[[quoteright:269:http://static.tvtropes.org/pmwiki/pub/images/hesiodbee_4450.GIF]]
[[caption-width-right:269:I told you, Perses.]]

--> ''Take nothing to eat or to wash with from uncharmed pots, for in them there is mischief.'' - v. 748.

[[AncientGreece Once upon a time]] (in the 7th century BC) there were two brothers: one industrious and intelligent (to the point that he learned to compose narrative poems in epic hexameter when there was nothing to do in the field), but the other lazy and silly. The latter, surprisingly, managed to bribe the local judges and was given the vast majority of land at the cost of his brother's part - only to waste it hopelessly because of his laziness and incompetence. On this occasion his hard-working sibling wrote for him a long advice in the form of a poem, containing some [[AnAesop moral precepts]], two or three mythical parables, and quite a lot of hints concerning the art of husbandry. This poem is now known as ''Works and Days'', and whole generations of classical scholars cannot agree whether lazy Perses actually existed or was it only a literary device of Creator/{{Hesiod}} to show the disastrous effects of foolishness. For the purpose of the list of tropes below let us assume that the former option is true.
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!! ''Works and Days'' includes:

* Quite a few [[AnAesop Aesops]]:
** CheatersNeverProsper: And the best way not to be a cheater is to work hard and mind one's own business.
** CountryMouse: It's better to stay in one's native village and be content with what possibilities it offers than to become a warrior or a sailor and risk Dangerous Adventures.
** CuriosityKilledTheCast: Curiously, Pandora is not explicitly told to have opened the jar out of curiosity - but Hesiod strongly discourages Perses to check what is behind his native land.
** LoveMakesYouDumb: Hesiod warns Perses not to fall in love in his wife, whoever she'll be, as this may lead to trusting her, which is bound to be disastrous.
** MightMakesRight: Hesiod's story about hawk and nightingale serves as a disillusionment.
* ArtifactOfDoom: Pandora's jar.
* BigBrotherMentor: Literally.
* BoltOfDivineRetribution: Very near the beginning, when the author praises Zeus as a powerful and [[MightMakesRight just]] divine ruler.
* HeManWomanHater: One may wonder whether Hesiod had met someone fitting the legendary portrayal of Xanthippe, as more than once he advises Perses not to trust women, no matter what. He also tells him to marry as young a girl as possible in order to [[FairForItsDay bring her up according to his wishes]], and to expel the inefficient pregnant servants at the most busy time of the year.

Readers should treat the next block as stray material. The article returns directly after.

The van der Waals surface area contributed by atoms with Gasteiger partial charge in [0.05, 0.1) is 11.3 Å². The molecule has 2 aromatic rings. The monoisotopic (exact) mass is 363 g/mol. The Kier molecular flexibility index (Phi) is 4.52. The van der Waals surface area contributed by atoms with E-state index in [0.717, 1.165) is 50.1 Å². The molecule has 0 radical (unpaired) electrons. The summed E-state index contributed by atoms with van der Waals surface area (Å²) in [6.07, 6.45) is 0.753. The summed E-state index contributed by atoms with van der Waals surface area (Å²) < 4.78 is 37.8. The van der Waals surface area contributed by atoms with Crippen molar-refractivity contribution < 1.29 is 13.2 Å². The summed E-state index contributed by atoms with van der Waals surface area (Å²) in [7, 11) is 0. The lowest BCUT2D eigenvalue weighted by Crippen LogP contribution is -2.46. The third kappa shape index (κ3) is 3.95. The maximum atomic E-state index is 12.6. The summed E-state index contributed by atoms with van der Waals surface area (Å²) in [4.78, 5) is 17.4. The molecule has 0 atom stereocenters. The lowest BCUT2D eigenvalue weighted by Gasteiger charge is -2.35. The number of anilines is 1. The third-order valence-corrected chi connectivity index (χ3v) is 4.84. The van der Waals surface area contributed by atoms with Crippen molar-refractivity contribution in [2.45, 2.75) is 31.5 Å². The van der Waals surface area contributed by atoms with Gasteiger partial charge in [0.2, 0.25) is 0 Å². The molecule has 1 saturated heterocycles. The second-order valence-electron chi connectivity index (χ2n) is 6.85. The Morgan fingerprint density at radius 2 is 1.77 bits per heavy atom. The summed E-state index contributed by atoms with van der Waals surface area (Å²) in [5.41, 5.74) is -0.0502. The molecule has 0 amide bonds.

* LandPoor: This was, presumably, the situation of both Hesiod and Perses.
* NarrativePoem: And a one [[OlderThanFeudalism really old]].
* NostalgiaAintLikeItUsedToBe: In earlier ages, everything was better - men were healthier and happier, gods were nicer to men, the food was better and the grass was greener. The ages enumerated in the text are:
** GoldenAge, when Cronos was king.
** TheSilverAgeOfComicBooks (only without comic books).
** TheBronzeAgeOfComicBooks (again, no comic books involved).
** TheTimeOfMyths.
** [[AncientGreece Iron Age]]. This is where history begins.
* ReligionIsMagic: A considerable part of the text is a list of good and bad days for doing particular things.
* RobotGirl: Pandora.
* SealedEvilInACan: An UrExample - the story of Pandora and her jar.
* SelfMadeMan: This is the ideal which Perses should imitate, according to Hesiod.
* SiblingRivalry: So epic it would be CainAndAbel, if not for the fact that Perses is more stupid than really evil.
* SiblingYinYang: The two [[AnthropomorphicPersonification Strifes]]. One of them (the Yang one) appears in the [[Literature/{{Theogony}} sister-poem]] of ''Works and Days'', describing in detail how blue her blood was; this supports Hesiod's stance that, actually, the evil goddess Strife is accompanied by the much nicer Ambition. This is the same trick that Creator/{{Plato}} used in ''Literature/{{Symposium}}'' to explain the difference between love and sex. (Perses and Hesiod themselves can also be seen as fitting the pattern.)
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